2002-02-27 / Front Page
Lake Weamaconk awakens Project to restore Englishtown resource is nearing completion
Lake Weamaconk awakens
Project to restore
is nearing completion
ENGLISHTOWN — There will be a lot of happy fish in Lake Weamaconk and a lot of happy residents who will use the restored facility, now that a dredging project which began as a dream almost 10 years ago is nearing completion.
"I thought it was a very successful project," said Tom Herits, borough engineer. "It was a win-win situation. We got our lake dredged and the county got some good material for the landfill."
In discussing the project last June, Herits explained that the lake was only 12 to 18 inches deep because sediment from upstream areas along the Weamaconk Creek, and as far east as Freehold Borough, had been carried by the stream and settled in the lake.
Lake Weamaconk is approximately 7 to 8 acres in size and has a dam at one end, so the silt which is carried there stays there, the engineer said.
The plan put forth by engineers was to restore the lake to the condition it was in about 40 to 50 years ago and in so doing, to provide for better environmental conditions for the fish and other animals that live there.
Borough Councilman Harry Soden noted last summer that pond trout and bass were having difficulty living in the shallow water and that only the carp were managing in the conditions.
Prior to the dredging, the fish were removed and transferred by a contractor to Lake Manalapan in neighboring Jamesburg, according to Herits.
The dredging work was accomplished by the RWV Company, Jackson. The aim was to lower the bottom of the lake to a depth of about 6 feet in all areas and to improve the living conditions for the fish and other animals.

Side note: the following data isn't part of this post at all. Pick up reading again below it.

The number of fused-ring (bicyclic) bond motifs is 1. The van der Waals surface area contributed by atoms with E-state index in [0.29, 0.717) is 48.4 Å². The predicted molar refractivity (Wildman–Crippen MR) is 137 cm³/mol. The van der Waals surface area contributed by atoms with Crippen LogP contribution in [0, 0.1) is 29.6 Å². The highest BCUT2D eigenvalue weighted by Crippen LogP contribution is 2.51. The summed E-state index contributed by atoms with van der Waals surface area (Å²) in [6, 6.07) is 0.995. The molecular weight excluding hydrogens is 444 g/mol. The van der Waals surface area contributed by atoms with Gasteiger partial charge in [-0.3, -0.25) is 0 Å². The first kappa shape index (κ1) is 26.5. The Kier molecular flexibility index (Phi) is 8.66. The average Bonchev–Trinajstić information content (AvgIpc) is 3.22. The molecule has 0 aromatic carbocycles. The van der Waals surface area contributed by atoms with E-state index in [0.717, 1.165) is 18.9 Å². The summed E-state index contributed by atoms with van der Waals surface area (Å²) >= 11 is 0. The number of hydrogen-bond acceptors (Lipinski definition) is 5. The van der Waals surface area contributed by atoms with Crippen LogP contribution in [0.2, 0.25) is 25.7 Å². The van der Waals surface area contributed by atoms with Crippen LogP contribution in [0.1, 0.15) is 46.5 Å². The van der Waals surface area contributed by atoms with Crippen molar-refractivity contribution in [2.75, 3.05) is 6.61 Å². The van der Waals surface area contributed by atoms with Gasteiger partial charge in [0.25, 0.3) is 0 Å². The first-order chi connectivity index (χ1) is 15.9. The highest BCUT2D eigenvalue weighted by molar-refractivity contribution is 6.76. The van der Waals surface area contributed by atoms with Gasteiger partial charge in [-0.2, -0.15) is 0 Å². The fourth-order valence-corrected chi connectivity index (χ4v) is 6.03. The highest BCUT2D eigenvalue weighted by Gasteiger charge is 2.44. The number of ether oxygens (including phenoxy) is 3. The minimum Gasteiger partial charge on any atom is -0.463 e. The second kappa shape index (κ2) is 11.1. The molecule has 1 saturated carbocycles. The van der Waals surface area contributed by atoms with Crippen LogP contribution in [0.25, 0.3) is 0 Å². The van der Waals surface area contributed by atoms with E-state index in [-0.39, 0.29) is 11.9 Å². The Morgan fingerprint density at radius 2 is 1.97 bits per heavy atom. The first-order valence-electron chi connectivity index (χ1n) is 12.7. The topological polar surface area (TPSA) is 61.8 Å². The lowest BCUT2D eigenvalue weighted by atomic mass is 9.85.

For a period of time, temporary pipes had to be installed as part of the preliminary work.
Then the soil at the bottom of the lake, which is really topsoil, was removed, according to the engineer. The plan called for recycling the lake bottom by removing the topsoil and taking it to the Monmouth County landfill in Tinton Falls where it would be mixed and used as landfill cover.
"The material that was dredged from the lake was put to good use as landfill coverage at the county reclamation center," Herits said.
"The dredging has been completed," Soden added, "but we have a couple of more things to work out. One of them is an aeration system, and we still have to put the fish back in there."
Soden said that should be accomplished sometime around April.
"I think it will make a lot of people happy when we get the fish back in," the councilman said. "We put a little dock up there for three boats. Originally, the plan was just to clean it out."
With the addition of the dock along the Park Avenue side of the lake, visitors will be able to use the facility for fishing or boating. Boats will not be stored at the dock; it is just a launch point.
Soden said the estimated cost of the project was $740,000. He credited Mon-mouth County Freeholder Ted Narozanick and the other freeholders, along with Virginia Edwards, director of the Mon-mouth County Community Development Program, and state Sen. John O. Bennett with finding the financial resources for the project.
"They’re the people who really make things happen when a small town tries to do something (like this) and it doesn’t have the money," Soden said.
Herits said fire hydrants have been installed in the vicinity of the lake that will allow firefighters to draw water from the lake in order to fight a fire if that type of an emergency ever arises.